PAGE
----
Reasons for my questions and thoughts relate to an application I've been developing over the years - a collaboration platform called ServiceCycle. Frankly speaking, a thing that has always bothered me about ServiceCycle is that is not focused on a particular industry or niche. The industries that use ServiceCycle are all over the board."

"Perhaps ServiceCycle could fill a void in outsource management? It could be customized to provide SLA management/enforcement, RFP distribution and monitoring, service contract templates, preferred vendor list organization and ratings, monitor and measurement of milestones, issue tracking, key dates, communication archiving and of course, tracking and reporting.end quotation
- Todd McGrath in Flat World Software Development » Outsource Management Software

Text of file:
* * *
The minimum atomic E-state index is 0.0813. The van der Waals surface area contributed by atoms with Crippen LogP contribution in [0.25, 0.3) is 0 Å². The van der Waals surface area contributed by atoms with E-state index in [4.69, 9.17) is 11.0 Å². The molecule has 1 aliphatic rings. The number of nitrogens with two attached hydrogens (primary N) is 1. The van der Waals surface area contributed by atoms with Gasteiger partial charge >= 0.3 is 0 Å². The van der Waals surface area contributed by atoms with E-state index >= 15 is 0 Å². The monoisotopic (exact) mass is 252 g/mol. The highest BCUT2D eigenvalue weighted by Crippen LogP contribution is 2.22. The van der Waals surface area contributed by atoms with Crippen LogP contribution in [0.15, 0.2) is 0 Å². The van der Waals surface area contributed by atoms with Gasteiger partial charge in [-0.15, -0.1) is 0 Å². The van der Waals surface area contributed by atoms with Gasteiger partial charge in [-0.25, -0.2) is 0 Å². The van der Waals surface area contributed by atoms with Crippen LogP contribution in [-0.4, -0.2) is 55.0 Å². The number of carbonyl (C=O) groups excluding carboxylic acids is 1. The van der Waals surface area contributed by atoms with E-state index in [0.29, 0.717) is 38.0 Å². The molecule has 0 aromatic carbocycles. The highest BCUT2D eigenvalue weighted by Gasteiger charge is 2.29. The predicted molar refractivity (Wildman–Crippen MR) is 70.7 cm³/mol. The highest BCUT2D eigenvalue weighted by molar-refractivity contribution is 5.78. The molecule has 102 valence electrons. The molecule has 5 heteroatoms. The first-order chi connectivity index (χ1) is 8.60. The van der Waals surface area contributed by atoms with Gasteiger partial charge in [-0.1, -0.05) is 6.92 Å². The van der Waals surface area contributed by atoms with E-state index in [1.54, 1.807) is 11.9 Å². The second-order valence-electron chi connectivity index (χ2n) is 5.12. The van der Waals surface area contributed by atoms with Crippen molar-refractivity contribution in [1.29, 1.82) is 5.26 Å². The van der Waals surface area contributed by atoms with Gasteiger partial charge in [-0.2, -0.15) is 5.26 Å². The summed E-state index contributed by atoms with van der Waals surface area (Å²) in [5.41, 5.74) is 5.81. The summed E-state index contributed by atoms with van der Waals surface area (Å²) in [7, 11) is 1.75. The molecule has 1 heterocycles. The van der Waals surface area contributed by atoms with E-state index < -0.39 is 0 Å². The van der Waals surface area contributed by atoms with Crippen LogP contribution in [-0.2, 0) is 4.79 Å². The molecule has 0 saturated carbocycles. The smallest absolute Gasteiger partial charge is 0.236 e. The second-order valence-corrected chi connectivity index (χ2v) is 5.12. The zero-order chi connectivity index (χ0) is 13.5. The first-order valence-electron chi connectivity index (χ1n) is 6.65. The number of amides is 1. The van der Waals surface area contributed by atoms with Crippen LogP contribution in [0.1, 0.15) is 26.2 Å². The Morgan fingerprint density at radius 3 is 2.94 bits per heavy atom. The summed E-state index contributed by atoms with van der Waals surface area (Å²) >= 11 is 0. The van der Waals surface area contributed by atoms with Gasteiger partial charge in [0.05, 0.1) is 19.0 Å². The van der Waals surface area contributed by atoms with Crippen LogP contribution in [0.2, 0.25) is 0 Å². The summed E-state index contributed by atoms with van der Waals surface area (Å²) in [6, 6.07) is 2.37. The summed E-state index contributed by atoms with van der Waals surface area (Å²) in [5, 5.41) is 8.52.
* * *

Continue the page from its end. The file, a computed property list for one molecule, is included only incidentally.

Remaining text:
Since it's inception, ServiceCycle has been a integral part of our TeleInterActive Lifestyle™ toolkit, along with open source, web based software for project tracking and certain MMORPGs for team building.

ServiceCycle can most definitely fill a the void in outsource management. In addition to its current collaboration capabilities, it could also help improve/archive communications, using XMPP, OPML and SIP. [Todd - remember that one joint proposal we did to a Sheriff of the realm?] Some of Todd's other ideas could be implemented by incorporating workflow engines and reporting or decision support tools. One challenge with globally distributed workgroups is the problem of asynchronous communications - different time zones. Problems can seem less urgent when they arose while you were sleeping. If ServiceCylce can help bring immediacy to these types of communications, it would plug a gaping hole in outsourced projects.

Open Source and Offshore Development